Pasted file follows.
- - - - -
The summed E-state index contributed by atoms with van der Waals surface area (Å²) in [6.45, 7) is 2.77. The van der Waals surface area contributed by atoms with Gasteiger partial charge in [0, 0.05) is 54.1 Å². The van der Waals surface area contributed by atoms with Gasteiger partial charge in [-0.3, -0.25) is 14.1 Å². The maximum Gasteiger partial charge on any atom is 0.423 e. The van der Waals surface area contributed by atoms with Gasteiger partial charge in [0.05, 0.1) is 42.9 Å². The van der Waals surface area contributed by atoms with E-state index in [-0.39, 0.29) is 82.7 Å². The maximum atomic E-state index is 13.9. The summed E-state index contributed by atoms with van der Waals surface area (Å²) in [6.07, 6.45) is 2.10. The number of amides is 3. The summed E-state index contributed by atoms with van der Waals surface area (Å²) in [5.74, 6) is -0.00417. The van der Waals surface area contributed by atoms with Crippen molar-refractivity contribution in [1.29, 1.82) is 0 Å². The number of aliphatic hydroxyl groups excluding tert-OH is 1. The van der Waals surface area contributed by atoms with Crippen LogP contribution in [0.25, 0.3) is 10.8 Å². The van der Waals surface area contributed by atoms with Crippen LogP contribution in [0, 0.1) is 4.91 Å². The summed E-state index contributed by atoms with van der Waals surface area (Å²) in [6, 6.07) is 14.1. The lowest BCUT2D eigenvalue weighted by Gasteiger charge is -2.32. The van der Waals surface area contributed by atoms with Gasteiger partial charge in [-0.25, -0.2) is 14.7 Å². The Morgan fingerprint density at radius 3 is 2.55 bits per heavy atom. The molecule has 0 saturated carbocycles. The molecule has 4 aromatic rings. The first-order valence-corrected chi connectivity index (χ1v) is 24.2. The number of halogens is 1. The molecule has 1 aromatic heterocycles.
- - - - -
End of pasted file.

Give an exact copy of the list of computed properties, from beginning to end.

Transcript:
The summed E-state index contributed by atoms with van der Waals surface area (Å²) in [6.45, 7) is 2.77. The van der Waals surface area contributed by atoms with Gasteiger partial charge in [0, 0.05) is 54.1 Å². The van der Waals surface area contributed by atoms with Gasteiger partial charge in [-0.3, -0.25) is 14.1 Å². The maximum Gasteiger partial charge on any atom is 0.423 e. The van der Waals surface area contributed by atoms with Gasteiger partial charge in [0.05, 0.1) is 42.9 Å². The van der Waals surface area contributed by atoms with E-state index in [-0.39, 0.29) is 82.7 Å². The maximum atomic E-state index is 13.9. The summed E-state index contributed by atoms with van der Waals surface area (Å²) in [6.07, 6.45) is 2.10. The number of amides is 3. The summed E-state index contributed by atoms with van der Waals surface area (Å²) in [5.74, 6) is -0.00417. The van der Waals surface area contributed by atoms with Crippen molar-refractivity contribution in [1.29, 1.82) is 0 Å². The number of aliphatic hydroxyl groups excluding tert-OH is 1. The van der Waals surface area contributed by atoms with Crippen LogP contribution in [0.25, 0.3) is 10.8 Å². The van der Waals surface area contributed by atoms with Crippen LogP contribution in [0, 0.1) is 4.91 Å². The summed E-state index contributed by atoms with van der Waals surface area (Å²) in [6, 6.07) is 14.1. The lowest BCUT2D eigenvalue weighted by Gasteiger charge is -2.32. The van der Waals surface area contributed by atoms with Gasteiger partial charge in [-0.25, -0.2) is 14.7 Å². The Morgan fingerprint density at radius 3 is 2.55 bits per heavy atom. The molecule has 0 saturated carbocycles. The molecule has 4 aromatic rings. The first-order valence-corrected chi connectivity index (χ1v) is 24.2. The number of halogens is 1. The molecule has 1 aromatic heterocycles.